However, many other Africans, mainly from the German colonial territories, also came on their own to study in Germany. Many of them financed their trip by working as sailors.
Although many of these predominantly male African immigrants returned home, many others remained, married German women and formed families. Other immigrants of African origin, mainly artists and students from England and the United States, joined this group.
After World War I, Africans served in the occupying French forces that were stationed in Rhineland and many of them married local women and had children.
Nazi dictatorship forced many Black Germans to flee into exile during the Third Reich as many were subjected to inhuman punishment such as forced sterilisation. Some ended up in concentration camps.
After World War II, the occupying American troops brought new immigrants of African origin to Germany, the Black GIs. The Black community recovered and the immigration of people of African descent resumed.
In the 1960s, when most African countries became independent, Africans came to Germany mainly to study or receive training for the post-colonial development efforts of their countries.
Bilateral agreements between the government of the now defunct East Germany and some African countries (for example, Angola, Mozambique and Guinea-Bissau), from the 1960s up to 1989, also enabled young Africans to study, receive training, and work in the East German Republic to help meet severe labour shortages.
As usual, many stayed on, married and formed families.
Another form of immigration emerged as Africa’s political upheavals of the 1970s, and the economic downturns and wars of the 1980s and 1990s, forced many young people to flee their homelands to seek a better life elsewhere.
Many came to Germany to seek political asylum – either as a temporary safe haven or a chance to resettle.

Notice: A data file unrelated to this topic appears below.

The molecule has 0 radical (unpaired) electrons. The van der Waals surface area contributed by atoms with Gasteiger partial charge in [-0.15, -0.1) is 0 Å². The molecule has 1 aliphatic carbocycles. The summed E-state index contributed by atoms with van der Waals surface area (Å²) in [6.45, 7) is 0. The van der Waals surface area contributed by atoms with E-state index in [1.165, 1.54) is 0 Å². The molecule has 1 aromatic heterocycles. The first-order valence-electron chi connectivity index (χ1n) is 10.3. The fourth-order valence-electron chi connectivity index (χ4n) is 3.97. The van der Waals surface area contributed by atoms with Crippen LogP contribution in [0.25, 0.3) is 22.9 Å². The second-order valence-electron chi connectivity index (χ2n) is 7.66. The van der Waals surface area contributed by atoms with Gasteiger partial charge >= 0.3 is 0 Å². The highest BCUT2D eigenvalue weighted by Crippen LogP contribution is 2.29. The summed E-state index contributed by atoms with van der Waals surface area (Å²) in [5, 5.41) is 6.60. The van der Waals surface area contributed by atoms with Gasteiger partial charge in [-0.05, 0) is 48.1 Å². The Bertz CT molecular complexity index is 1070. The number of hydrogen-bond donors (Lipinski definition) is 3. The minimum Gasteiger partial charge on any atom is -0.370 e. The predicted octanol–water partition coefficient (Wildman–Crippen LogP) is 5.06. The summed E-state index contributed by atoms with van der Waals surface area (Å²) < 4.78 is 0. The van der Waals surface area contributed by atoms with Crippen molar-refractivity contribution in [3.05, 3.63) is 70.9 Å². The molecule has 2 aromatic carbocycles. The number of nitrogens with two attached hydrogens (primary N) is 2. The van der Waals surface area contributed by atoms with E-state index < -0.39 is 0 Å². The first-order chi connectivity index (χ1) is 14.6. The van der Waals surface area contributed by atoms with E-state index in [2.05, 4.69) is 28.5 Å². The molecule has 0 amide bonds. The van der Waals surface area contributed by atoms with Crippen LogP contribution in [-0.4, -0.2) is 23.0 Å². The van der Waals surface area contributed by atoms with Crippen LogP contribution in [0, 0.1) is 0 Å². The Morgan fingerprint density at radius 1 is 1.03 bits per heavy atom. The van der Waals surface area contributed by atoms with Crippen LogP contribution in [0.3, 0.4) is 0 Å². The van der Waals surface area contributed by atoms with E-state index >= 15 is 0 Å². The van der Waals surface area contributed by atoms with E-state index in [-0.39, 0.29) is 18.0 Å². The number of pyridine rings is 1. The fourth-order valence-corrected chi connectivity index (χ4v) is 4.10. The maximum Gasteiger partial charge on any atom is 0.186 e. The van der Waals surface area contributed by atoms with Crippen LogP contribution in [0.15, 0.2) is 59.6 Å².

Today, the community of people of African descent in Germany is made up of Africans, Afro-Germans (offspring of German-African parentage and Africans who grew up or were born in Germany), African Americans, Caribbean Blacks, Afro-Brazilians, and, lately, French and British citizens of African origin, who as European Union nationals, have come to live and work in Germany.
It is generally estimated that there are between 500,000 and 700,000 Blacks in Germany and most of them consider this country their homeland.
Challenges facing Black Germany
The career opportunities for immigrants in Germany are believed to be poorer than in France and the UK, for example. Highly-qualified Blacks still face immense hurdles to being accepted into jobs that are commensurate with their qualifications. This is a major social problem.
Adeoye agrees that there are still too many obstacles in the way of Black professionals accessing the mainstream and advocates a stronger voice for them. “Our voice is still not loud enough; we must speak up to politicians on the problems we still unfortunately face, especially regarding discrimination.”
The role of ISD
The major achievement of the ISD is, in many ways, its very existence, which encourages Black people in Germany, irrespective of their different social, cultural and racial backgrounds, to see themselves as one.
The organisation has been able to influence mainstream political actors and institutions to support its efforts against discrimination and racism.
Its protests against the demeaning depiction of Black people in the media or discriminatory public policy or action qualify the ISD as the community watchdog in German society.
The Black community is here to stay. Adeoye, father of three, believes that like for other immigrants in any society, education is the path to upward mobility for Blacks in Germany. “It is very important that parents encourage their children to go as far as possible in acquiring education and training,” he added.
am Nove, originally from Ghana and the publisher of the Black German Contacts, believes the future is bright as demographic developments in the country impose a duty on the state to engage every population group in the task of national development.